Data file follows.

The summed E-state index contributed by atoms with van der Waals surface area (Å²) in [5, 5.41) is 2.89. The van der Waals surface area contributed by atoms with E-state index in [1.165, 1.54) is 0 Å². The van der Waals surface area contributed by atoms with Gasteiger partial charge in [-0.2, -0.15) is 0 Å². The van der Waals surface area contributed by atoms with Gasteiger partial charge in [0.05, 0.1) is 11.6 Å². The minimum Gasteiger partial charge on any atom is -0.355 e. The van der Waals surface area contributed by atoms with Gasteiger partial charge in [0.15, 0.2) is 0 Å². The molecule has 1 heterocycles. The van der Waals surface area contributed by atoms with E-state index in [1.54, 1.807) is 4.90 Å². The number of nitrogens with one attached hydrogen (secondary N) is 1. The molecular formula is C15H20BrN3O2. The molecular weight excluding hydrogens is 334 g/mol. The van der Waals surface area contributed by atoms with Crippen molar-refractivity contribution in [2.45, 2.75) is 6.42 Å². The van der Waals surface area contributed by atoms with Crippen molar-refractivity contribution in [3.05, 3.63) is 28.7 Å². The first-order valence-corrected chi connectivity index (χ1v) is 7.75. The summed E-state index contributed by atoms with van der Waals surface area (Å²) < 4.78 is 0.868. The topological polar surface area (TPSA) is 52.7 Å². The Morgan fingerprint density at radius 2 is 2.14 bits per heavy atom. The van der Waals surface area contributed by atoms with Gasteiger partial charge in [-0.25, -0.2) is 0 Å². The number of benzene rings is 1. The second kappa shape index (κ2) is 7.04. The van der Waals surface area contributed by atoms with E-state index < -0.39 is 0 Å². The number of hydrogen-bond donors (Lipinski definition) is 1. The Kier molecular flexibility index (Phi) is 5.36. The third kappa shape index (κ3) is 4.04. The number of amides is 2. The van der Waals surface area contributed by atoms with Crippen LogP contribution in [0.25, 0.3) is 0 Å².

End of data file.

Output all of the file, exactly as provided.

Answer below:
The summed E-state index contributed by atoms with van der Waals surface area (Å²) in [5, 5.41) is 2.89. The van der Waals surface area contributed by atoms with E-state index in [1.165, 1.54) is 0 Å². The van der Waals surface area contributed by atoms with Gasteiger partial charge in [-0.2, -0.15) is 0 Å². The van der Waals surface area contributed by atoms with Gasteiger partial charge in [0.05, 0.1) is 11.6 Å². The minimum Gasteiger partial charge on any atom is -0.355 e. The van der Waals surface area contributed by atoms with Gasteiger partial charge in [0.15, 0.2) is 0 Å². The molecule has 1 heterocycles. The van der Waals surface area contributed by atoms with E-state index in [1.54, 1.807) is 4.90 Å². The number of nitrogens with one attached hydrogen (secondary N) is 1. The molecular formula is C15H20BrN3O2. The molecular weight excluding hydrogens is 334 g/mol. The van der Waals surface area contributed by atoms with Crippen molar-refractivity contribution in [2.45, 2.75) is 6.42 Å². The van der Waals surface area contributed by atoms with Crippen molar-refractivity contribution in [3.05, 3.63) is 28.7 Å². The first-order valence-corrected chi connectivity index (χ1v) is 7.75. The summed E-state index contributed by atoms with van der Waals surface area (Å²) < 4.78 is 0.868. The topological polar surface area (TPSA) is 52.7 Å². The Morgan fingerprint density at radius 2 is 2.14 bits per heavy atom. The van der Waals surface area contributed by atoms with Gasteiger partial charge in [-0.25, -0.2) is 0 Å². The number of benzene rings is 1. The second kappa shape index (κ2) is 7.04. The van der Waals surface area contributed by atoms with E-state index < -0.39 is 0 Å². The number of hydrogen-bond donors (Lipinski definition) is 1. The Kier molecular flexibility index (Phi) is 5.36. The third kappa shape index (κ3) is 4.04. The number of amides is 2. The van der Waals surface area contributed by atoms with Crippen LogP contribution in [0.25, 0.3) is 0 Å².